Overclocking microcontrollers

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We’re all familiar with overclocking desktop computers; a wonderful introduction to thermal design power and the necessities of a good CPU cooler. [Marcelo] wanted to see how far he could overclock a microcontroller – in this case an ATMega328 – and ended up with a microcontroller designed for 20 MHz running at 30 MHz.

To verify that his uC could run at higher clock speeds, [Marcelo] began his experiments by uploading a piece of code that toggled a few pins as fast as possible. He needed to upload this code with a common 16 MHz crystal – AVRDude simply won’t work when a chip is clocked at higher speeds.

After successfully demonstrating his microcontroller will turn pins on and off at 30 MHz, [Marcelo] wanted to see if he could do something useful. By editing a single setting in his Arduino boards.txt file., [Marcelo] was able to have his overclocked microcontroller read and reply to characters sent over a serial connection. It worked, demonstrating an overclocked microcontroller could be useful in some situations.

As for what [Marcelo] plans to do with his faster microcontroller, he’s thinking of improving a ATMega-powered VGA color generator. A higher clock speed means he can push more pixels out to a VGA monitor.

Bathroom fan that switches itself on when it gets steamy or smelly

At first we thought that [Brandon Dunson] was writing in to tell us he’s too lazy to fix his bathroom fan. What he really meant is that simply replacing the unit isn’t nearly enough fun. Instead, he developed his own bathroom fan trigger based on stinky or humid air conditions. He didn’t publish a post about the project but we’ve got his entire gallery of build images after the break.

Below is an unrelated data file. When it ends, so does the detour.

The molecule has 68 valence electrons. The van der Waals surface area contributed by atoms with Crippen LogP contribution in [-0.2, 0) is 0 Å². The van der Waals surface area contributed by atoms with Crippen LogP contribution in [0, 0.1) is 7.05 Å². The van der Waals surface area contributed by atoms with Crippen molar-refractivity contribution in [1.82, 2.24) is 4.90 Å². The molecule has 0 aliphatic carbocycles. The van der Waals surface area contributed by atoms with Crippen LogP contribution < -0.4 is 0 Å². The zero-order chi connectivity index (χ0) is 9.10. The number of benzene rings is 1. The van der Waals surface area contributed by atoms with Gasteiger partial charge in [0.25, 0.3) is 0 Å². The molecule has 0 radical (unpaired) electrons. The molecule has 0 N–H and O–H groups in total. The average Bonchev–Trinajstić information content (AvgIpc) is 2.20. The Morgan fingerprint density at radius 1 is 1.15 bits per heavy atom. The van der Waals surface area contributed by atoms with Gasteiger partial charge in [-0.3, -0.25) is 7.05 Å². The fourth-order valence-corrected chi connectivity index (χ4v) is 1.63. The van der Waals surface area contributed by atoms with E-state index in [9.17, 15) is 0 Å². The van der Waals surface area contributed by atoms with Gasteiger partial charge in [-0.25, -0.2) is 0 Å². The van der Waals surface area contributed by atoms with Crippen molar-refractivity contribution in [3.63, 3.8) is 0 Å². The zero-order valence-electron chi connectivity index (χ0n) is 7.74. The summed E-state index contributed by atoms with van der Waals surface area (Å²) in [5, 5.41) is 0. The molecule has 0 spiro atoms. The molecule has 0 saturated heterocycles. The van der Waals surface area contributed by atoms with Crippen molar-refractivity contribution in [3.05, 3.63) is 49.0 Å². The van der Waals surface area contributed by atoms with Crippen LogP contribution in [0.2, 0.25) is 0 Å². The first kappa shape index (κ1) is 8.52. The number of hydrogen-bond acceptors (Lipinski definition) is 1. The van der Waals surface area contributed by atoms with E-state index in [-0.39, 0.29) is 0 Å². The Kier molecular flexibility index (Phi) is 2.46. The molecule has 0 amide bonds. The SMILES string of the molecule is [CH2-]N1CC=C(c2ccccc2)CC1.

The initial inspiration for the project came from a twitter-connected fart sensing office chair. Hiding behind the character display you can see the MQ-4 methane gas sensor which he picked up for the project. But since there’s also a shower in the bathroom he included a humidity sensor with the project. Both are monitored by an ATmega328 which averages 10 readings from each sensor before comparing the data with a set threshold. If the sensors read above this level a relay turns on the bathroom fan.

Don’t be confused by the small DC fans seen above; [Brandon] is still using a proper exhaust fan. These are just used to help circulate the air around the sensors so that low-hanging smells will still trigger the system. This has got to be the perfect thing for a heavily used restroom.

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AVR Minecraft server lets you toggle pins from the virtual world

Wanting to test his skills by building a webserver [Cnlohr] decided to also code a Minecraft server which allows him to toggle pins from inside the game. The rows of switches seen above give him direct access to the direction register and I/O pins of one port of the ATmega328.

The server hardware is shown in the image above. It’s hard to tell just from that image, but it’s actually a glass substrate which is [Cnlohr’s] specialty. He uses an ENC424J600 to handle the networking side of things. This chip costs almost twice as much as the microcontroller next to it. But even in single quantities the BOM came in at under $20 for the entire build.

In the video after the break [Cnlohr] and a friend demonstrate the ability for multiple users to log into the Minecraft world. The simulation is fairly bare-bones, but the ability to affect hardware from the game world is more exciting than just pushing 1s and 0s through some twisted pairs.

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QR clock is unreadable by humans and computers alike

The clock is a perfect technology. For just a few dollars, you can buy a digital wristwatch and chronometer able to keep extremely accurate time for years without winding a spring or replacing a battery. Anything ‘improvement’ on the design of a clock only makes it harder to read, a feature exploited by the very 1337 binary clocks we see from time to time. [Ch00f] decided it was time to give way to the march of progress and build a completely unreadable clock. He came up with a QR code clock that is unreadable by humans and cellphones alike.

The hardware is built around nine 8×8 LED matrix panels resulting in a 24 x 24 pixel display, perfect for displaying a 21 pixel square QR code. The LED drivers are a standard multiplexed affair, but this project really shines in the firmware department.